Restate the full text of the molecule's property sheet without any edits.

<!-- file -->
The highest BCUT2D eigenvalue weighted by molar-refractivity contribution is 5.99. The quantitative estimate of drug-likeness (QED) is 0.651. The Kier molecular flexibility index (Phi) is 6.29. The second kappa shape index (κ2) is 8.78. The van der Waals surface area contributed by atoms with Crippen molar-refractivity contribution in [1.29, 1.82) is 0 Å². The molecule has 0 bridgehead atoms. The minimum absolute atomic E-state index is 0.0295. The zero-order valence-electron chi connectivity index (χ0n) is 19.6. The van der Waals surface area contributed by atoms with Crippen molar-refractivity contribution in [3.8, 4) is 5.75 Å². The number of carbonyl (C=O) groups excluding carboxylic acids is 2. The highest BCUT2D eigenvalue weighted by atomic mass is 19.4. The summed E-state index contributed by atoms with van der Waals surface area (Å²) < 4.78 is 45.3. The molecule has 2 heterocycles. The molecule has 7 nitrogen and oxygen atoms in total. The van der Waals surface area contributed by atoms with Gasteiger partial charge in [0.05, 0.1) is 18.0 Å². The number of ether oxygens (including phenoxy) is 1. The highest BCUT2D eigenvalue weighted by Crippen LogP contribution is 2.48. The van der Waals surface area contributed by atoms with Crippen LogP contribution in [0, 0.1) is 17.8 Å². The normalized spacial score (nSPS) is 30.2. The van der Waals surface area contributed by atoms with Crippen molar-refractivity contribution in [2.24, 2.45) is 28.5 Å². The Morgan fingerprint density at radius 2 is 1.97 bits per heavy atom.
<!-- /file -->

The highest BCUT2D eigenvalue weighted by molar-refractivity contribution is 5.99. The quantitative estimate of drug-likeness (QED) is 0.651. The Kier molecular flexibility index (Phi) is 6.29. The second kappa shape index (κ2) is 8.78. The van der Waals surface area contributed by atoms with Crippen molar-refractivity contribution in [1.29, 1.82) is 0 Å². The molecule has 0 bridgehead atoms. The minimum absolute atomic E-state index is 0.0295. The zero-order valence-electron chi connectivity index (χ0n) is 19.6. The van der Waals surface area contributed by atoms with Crippen molar-refractivity contribution in [3.8, 4) is 5.75 Å². The number of carbonyl (C=O) groups excluding carboxylic acids is 2. The highest BCUT2D eigenvalue weighted by atomic mass is 19.4. The summed E-state index contributed by atoms with van der Waals surface area (Å²) < 4.78 is 45.3. The molecule has 2 heterocycles. The molecule has 7 nitrogen and oxygen atoms in total. The van der Waals surface area contributed by atoms with Gasteiger partial charge in [0.05, 0.1) is 18.0 Å². The number of ether oxygens (including phenoxy) is 1. The highest BCUT2D eigenvalue weighted by Crippen LogP contribution is 2.48. The van der Waals surface area contributed by atoms with Crippen LogP contribution in [0, 0.1) is 17.8 Å². The normalized spacial score (nSPS) is 30.2. The van der Waals surface area contributed by atoms with Crippen molar-refractivity contribution in [2.24, 2.45) is 28.5 Å². The Morgan fingerprint density at radius 2 is 1.97 bits per heavy atom.